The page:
upon allocation of the next available free data block, the head pointer is moved to point to the next entry in the same indirect list.
10. The method of claim 8, wherein:
if the head pointer points to a last entry in one of the plurality of indirect lists forming the free list, that last entry contains a pointer to a first entry in a next indirect list in the chain of indirect lists forming the free list; and
the indirect list containing the last entry becomes a next available free data block to be allocated, and the head pointer is moved to point to the first entry in the next indirect list in the chain of indirect lists forming the free list.
11. The method of claim 6, wherein the free list comprises a tail pointer for pointing to an entry, in one of the plurality of indirect lists forming the free list, that will be assigned a pointer to a next allocated data block to be deallocated.
12. The method of claim 11, wherein:
if the tail pointer points to an entry that is not a last entry in one of the plurality of indirect lists forming the free list, updating the pointer of that entry to point to the next allocated data block to be deallocated; and
moving the tail pointer to point to a next entry in the same indirect list.
13. The method of claim 11, wherein:
if the tail pointer points to a last entry in one of the plurality of indirect lists forming the free list, that last entry is updated to contain a pointer to a first entry in the next allocated data block to be deallocated, which becomes a next indirect list in the in the chain of indirect lists forming the free list; and
the tail pointer is moved to point to the first entry in the next indirect list in the chain of indirect lists forming the free list.
14. A method for storing out-of-order data segments in a reassembly buffer, comprising:
providing a plurality of data blocks and an indirect list having a plurality of entries;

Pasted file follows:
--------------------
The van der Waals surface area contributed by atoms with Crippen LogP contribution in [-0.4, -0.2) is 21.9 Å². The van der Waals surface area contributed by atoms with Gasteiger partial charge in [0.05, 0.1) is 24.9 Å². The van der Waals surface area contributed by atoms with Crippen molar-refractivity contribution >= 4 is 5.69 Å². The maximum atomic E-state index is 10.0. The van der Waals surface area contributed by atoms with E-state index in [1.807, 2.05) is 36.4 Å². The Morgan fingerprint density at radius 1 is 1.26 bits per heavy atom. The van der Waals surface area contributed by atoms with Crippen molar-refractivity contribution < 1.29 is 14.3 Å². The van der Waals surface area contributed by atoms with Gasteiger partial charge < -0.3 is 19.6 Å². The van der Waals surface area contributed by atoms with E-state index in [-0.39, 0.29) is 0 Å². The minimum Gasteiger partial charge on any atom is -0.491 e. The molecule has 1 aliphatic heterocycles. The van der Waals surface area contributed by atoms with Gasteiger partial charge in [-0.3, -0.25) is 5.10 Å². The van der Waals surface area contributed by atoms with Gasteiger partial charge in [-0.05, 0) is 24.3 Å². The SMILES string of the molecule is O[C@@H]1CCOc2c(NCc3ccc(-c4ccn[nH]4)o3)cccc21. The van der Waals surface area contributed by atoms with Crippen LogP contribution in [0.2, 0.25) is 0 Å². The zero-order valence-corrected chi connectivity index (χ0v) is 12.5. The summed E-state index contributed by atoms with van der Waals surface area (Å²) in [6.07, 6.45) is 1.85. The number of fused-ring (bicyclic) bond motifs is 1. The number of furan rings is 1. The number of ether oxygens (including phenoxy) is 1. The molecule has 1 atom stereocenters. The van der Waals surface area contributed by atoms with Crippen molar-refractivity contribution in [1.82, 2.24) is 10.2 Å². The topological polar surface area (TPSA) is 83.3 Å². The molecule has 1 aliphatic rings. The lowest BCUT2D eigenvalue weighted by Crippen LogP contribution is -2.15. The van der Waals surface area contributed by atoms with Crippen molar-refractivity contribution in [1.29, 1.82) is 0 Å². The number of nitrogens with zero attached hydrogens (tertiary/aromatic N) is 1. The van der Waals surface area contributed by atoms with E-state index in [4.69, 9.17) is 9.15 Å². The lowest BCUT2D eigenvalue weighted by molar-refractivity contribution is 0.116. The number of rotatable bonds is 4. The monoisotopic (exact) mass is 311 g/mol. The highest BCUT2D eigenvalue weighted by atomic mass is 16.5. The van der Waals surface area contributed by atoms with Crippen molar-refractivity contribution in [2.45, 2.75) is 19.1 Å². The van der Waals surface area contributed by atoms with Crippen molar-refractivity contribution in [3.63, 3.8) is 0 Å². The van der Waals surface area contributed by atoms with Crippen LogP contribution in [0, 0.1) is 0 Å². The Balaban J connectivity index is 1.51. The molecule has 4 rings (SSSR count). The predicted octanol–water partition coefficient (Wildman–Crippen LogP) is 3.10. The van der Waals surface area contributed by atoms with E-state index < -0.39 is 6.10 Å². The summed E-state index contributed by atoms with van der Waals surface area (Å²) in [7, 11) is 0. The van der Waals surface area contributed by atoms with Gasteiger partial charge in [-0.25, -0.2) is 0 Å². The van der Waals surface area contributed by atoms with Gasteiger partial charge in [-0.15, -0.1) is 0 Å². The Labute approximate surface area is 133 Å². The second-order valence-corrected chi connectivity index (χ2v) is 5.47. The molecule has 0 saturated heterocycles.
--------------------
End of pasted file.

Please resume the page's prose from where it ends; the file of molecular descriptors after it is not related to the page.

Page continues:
providing each data segment with a sequence number, wherein the sequence number specifies which entry in the indirect list is to be associated with the data segment;
determining if any of the plurality of data blocks has already been allocated to the specified entry in the indirect list;
if a data block has already been allocated to the specified entry, storing the data segment in the allocated data block;
if a data block has not already been allocated to the specified entry, allocating a free data block for the storage of the data segment, and storing the data segment in the allocated free data block; and
selectively operating the reassembly buffer in a static mode by not deallocating allocated data blocks.
15. The method of claim 14, wherein the step of determining if any of the plurality of data blocks has been allocated to the specified entry in the indirect list comprises:
providing each entry in the indirect list with a bit that indicates the allocated/free status of the entry; and
examining the bit to determine if any of the plurality of data blocks has been allocated to the specified entry in the indirect list.
16. The method of claim 14, wherein the sequence number specifies an offset in the allocated data block for the storage of the data segment.
17. The method of claim 14, further comprising a plurality of indirect lists, wherein the sequence number specifies which of the plurality of indirect lists and which entry in the specified indirect list is to be associated with the data segment.
Description
BACKGROUND OF THE INVENTION

1. Technical Field